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Inventorying your digital assets for your estate plan

Getting your life affairs in order can seem like a monumental task. Certainly, you will need to go over various aspects of your life, and you may feel a number of emotions as you go through the estate planning experience. You may be able to look back on aspects of your life with fondness and make important decisions about your future and the future of your estate.

Because so much of your life goes into your estate plan, it is easy to overlook things. In particular, intangible items may not immediately land on your radar as far as including them in your plans. However, because you likely have a lot of online accounts and profiles, it is important that you do not forget your digital assets when creating your plan.

How can you include your digital life?

Thinking about including your digital life in your estate plan may seem overwhelming on its own. After all, you may have created various online accounts over the years and wonder how they will be taken care of after your passing. Before you feel too overwhelmed, you may want to start the process by inventorying your online accounts. Some examples of accounts that you may have include the following:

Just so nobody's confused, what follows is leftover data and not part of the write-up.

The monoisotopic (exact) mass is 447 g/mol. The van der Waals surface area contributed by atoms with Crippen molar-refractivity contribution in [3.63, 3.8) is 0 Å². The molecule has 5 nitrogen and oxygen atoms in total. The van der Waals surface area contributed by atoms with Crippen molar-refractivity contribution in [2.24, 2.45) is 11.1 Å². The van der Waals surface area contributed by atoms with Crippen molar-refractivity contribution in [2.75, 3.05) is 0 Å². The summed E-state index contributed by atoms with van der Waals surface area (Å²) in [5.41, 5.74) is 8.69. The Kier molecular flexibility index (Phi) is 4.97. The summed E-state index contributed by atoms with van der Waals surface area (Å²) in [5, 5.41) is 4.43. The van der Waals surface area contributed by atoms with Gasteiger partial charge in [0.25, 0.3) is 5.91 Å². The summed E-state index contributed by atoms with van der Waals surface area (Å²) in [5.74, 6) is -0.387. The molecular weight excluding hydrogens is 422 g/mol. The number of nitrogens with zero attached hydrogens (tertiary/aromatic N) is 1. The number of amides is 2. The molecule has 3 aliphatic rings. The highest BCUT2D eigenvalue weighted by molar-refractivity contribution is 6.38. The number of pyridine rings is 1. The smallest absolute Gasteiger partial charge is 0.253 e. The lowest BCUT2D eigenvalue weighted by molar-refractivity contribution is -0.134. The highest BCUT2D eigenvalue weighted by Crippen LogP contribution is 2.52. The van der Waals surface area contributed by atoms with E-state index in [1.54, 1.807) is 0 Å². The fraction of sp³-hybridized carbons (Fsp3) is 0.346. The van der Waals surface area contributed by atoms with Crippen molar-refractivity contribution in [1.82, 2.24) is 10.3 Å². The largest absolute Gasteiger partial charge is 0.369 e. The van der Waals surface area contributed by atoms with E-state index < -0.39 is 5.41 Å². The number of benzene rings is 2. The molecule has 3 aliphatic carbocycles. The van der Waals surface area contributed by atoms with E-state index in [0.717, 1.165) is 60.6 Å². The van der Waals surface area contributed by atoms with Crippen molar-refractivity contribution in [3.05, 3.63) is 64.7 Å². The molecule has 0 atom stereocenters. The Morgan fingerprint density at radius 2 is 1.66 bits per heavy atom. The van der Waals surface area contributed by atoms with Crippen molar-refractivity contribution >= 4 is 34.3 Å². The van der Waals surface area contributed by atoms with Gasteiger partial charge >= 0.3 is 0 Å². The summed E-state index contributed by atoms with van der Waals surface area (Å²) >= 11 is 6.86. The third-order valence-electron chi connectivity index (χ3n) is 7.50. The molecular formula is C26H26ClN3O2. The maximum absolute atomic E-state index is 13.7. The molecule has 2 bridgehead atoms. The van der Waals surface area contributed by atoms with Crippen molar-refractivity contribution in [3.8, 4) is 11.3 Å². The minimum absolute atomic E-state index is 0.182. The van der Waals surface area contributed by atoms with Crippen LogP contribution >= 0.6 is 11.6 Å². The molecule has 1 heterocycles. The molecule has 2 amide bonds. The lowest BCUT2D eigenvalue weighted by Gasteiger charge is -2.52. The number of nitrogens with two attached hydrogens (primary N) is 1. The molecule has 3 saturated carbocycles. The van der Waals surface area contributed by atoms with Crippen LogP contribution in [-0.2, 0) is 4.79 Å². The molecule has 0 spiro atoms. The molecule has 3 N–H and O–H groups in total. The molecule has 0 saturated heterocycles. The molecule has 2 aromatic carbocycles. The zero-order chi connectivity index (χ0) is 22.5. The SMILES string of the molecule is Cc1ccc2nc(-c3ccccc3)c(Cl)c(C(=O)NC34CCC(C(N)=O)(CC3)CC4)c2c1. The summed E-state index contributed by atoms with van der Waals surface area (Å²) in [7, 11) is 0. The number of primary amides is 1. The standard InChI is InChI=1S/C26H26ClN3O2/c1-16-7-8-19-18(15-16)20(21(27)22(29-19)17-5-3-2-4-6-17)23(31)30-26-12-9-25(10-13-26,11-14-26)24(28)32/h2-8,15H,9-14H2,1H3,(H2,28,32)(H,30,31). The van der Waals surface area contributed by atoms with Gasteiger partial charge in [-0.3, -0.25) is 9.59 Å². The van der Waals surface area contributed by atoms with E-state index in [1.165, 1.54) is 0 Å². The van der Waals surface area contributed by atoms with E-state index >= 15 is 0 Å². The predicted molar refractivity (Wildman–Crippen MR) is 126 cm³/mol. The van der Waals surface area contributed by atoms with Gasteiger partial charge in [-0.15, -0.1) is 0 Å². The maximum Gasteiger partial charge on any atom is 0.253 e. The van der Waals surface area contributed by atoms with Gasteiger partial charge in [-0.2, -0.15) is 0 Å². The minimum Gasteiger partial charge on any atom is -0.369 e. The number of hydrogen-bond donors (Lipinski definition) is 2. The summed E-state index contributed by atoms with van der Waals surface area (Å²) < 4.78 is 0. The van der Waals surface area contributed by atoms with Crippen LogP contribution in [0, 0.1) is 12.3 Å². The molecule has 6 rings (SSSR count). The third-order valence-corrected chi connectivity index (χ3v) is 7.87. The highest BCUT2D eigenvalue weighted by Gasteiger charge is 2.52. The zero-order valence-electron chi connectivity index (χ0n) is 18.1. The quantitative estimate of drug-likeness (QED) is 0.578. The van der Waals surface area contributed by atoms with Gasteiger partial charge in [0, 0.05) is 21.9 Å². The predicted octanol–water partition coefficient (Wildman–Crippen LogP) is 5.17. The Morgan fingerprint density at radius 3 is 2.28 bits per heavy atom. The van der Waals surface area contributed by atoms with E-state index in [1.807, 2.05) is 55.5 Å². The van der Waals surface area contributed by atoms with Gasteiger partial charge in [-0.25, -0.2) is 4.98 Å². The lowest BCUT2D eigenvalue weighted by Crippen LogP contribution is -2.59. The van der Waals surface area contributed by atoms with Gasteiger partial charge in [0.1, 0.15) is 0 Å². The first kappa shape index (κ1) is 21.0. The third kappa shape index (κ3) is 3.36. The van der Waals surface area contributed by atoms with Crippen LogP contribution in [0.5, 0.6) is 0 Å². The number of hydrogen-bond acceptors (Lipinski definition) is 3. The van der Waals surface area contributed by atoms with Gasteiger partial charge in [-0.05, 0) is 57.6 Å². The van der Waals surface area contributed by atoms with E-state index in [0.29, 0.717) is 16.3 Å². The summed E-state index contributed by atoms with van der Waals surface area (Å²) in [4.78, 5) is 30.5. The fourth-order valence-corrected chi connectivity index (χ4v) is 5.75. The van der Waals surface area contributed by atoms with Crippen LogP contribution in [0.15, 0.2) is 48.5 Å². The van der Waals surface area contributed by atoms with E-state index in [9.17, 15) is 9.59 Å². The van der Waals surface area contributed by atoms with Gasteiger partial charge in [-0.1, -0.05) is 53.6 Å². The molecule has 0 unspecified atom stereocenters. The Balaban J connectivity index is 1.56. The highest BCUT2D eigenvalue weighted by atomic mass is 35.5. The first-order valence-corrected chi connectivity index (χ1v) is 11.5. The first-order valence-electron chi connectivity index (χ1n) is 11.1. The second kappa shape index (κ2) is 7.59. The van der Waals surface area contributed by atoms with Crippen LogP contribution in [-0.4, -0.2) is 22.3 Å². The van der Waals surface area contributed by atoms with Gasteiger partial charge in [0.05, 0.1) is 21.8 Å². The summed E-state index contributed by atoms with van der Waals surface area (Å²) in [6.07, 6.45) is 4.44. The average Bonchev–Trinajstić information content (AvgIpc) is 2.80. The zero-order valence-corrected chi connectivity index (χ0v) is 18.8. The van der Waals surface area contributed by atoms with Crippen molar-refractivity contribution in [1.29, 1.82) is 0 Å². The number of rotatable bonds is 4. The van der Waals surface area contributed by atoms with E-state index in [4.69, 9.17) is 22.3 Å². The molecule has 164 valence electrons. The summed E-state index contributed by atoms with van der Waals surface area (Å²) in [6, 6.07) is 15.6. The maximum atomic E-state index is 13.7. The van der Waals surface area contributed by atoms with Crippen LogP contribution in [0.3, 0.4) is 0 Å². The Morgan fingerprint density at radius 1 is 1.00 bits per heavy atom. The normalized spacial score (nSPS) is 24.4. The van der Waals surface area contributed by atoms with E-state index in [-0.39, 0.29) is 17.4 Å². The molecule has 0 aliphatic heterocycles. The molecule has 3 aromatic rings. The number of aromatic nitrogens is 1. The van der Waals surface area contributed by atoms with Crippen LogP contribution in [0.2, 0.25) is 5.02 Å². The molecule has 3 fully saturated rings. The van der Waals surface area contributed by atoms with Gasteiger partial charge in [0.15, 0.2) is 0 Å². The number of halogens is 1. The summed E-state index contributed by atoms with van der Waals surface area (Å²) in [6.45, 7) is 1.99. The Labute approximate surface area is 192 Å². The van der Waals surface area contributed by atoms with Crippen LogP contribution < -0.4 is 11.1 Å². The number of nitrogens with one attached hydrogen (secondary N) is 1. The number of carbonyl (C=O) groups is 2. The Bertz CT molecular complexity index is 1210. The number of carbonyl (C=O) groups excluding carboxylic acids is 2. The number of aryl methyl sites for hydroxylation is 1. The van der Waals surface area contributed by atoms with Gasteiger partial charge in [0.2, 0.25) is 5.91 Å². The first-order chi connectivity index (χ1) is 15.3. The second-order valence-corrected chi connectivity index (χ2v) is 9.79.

• Email accounts
  • Online photo storage accounts
  • Forum and message board accounts
  • Social media accounts
  • Bank accounts
  • Investment accounts
  • Subscriptions to streaming services

You also do not want to forget files on your computer, your smartphone content, accounts you have for apps on your computer or phone, and more. When creating this inventory, you may want to write down your username and password for each account and device and provide any other important information that your executor or other party may need to access the accounts, like security question answers.

Tricky factors

Addressing digital assets can have some tricky aspects. For instance, some online providers may not provide information to third parties even after the account holder's passing, and others may have specific policies for handling an account after a person's passing. As a result, it is important to go over terms of service to see what you may need to do to ensure your accounts pass on as you desire.

Having a comprehensive estate plan can help avoid confusion in the future. However, it is important that you create your plan correctly. If you have concerns about including your digital assets in your plan, you may want to go over the topic with a Kentucky estate planning attorney.

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